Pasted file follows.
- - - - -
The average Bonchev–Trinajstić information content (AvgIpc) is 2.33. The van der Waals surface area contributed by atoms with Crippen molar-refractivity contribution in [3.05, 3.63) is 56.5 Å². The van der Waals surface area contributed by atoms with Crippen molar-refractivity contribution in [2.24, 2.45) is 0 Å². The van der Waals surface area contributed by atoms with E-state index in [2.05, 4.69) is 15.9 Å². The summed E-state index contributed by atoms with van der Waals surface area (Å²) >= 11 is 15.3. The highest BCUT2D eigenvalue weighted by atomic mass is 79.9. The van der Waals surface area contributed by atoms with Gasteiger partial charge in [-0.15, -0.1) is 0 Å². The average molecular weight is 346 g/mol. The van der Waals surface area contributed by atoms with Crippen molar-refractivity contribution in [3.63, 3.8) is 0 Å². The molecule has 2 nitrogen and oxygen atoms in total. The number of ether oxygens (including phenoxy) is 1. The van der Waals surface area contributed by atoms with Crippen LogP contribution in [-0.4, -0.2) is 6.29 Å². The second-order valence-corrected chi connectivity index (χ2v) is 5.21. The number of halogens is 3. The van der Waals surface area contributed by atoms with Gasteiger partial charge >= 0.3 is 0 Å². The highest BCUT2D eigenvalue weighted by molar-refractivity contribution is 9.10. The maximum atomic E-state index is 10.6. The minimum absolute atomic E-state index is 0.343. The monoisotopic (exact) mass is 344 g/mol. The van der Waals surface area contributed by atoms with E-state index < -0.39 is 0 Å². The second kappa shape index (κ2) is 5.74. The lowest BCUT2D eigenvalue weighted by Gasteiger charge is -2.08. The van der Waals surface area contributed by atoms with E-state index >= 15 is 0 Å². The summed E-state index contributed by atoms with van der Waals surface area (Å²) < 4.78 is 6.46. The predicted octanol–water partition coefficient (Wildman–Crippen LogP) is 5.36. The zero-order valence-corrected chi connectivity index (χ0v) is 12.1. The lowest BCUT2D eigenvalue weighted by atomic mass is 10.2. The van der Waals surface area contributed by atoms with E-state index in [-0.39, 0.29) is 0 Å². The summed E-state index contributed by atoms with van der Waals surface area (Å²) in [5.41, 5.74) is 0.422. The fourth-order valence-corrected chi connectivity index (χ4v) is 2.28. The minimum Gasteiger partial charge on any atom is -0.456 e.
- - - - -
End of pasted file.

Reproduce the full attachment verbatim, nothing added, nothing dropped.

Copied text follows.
The average Bonchev–Trinajstić information content (AvgIpc) is 2.33. The van der Waals surface area contributed by atoms with Crippen molar-refractivity contribution in [3.05, 3.63) is 56.5 Å². The van der Waals surface area contributed by atoms with Crippen molar-refractivity contribution in [2.24, 2.45) is 0 Å². The van der Waals surface area contributed by atoms with E-state index in [2.05, 4.69) is 15.9 Å². The summed E-state index contributed by atoms with van der Waals surface area (Å²) >= 11 is 15.3. The highest BCUT2D eigenvalue weighted by atomic mass is 79.9. The van der Waals surface area contributed by atoms with Gasteiger partial charge in [-0.15, -0.1) is 0 Å². The average molecular weight is 346 g/mol. The van der Waals surface area contributed by atoms with Crippen molar-refractivity contribution in [3.63, 3.8) is 0 Å². The molecule has 2 nitrogen and oxygen atoms in total. The number of ether oxygens (including phenoxy) is 1. The van der Waals surface area contributed by atoms with Crippen LogP contribution in [-0.4, -0.2) is 6.29 Å². The second-order valence-corrected chi connectivity index (χ2v) is 5.21. The number of halogens is 3. The van der Waals surface area contributed by atoms with Gasteiger partial charge >= 0.3 is 0 Å². The highest BCUT2D eigenvalue weighted by molar-refractivity contribution is 9.10. The maximum atomic E-state index is 10.6. The minimum absolute atomic E-state index is 0.343. The monoisotopic (exact) mass is 344 g/mol. The van der Waals surface area contributed by atoms with E-state index < -0.39 is 0 Å². The second kappa shape index (κ2) is 5.74. The lowest BCUT2D eigenvalue weighted by Gasteiger charge is -2.08. The van der Waals surface area contributed by atoms with E-state index >= 15 is 0 Å². The summed E-state index contributed by atoms with van der Waals surface area (Å²) < 4.78 is 6.46. The predicted octanol–water partition coefficient (Wildman–Crippen LogP) is 5.36. The zero-order valence-corrected chi connectivity index (χ0v) is 12.1. The lowest BCUT2D eigenvalue weighted by atomic mass is 10.2. The van der Waals surface area contributed by atoms with E-state index in [-0.39, 0.29) is 0 Å². The summed E-state index contributed by atoms with van der Waals surface area (Å²) in [5.41, 5.74) is 0.422. The fourth-order valence-corrected chi connectivity index (χ4v) is 2.28. The minimum Gasteiger partial charge on any atom is -0.456 e.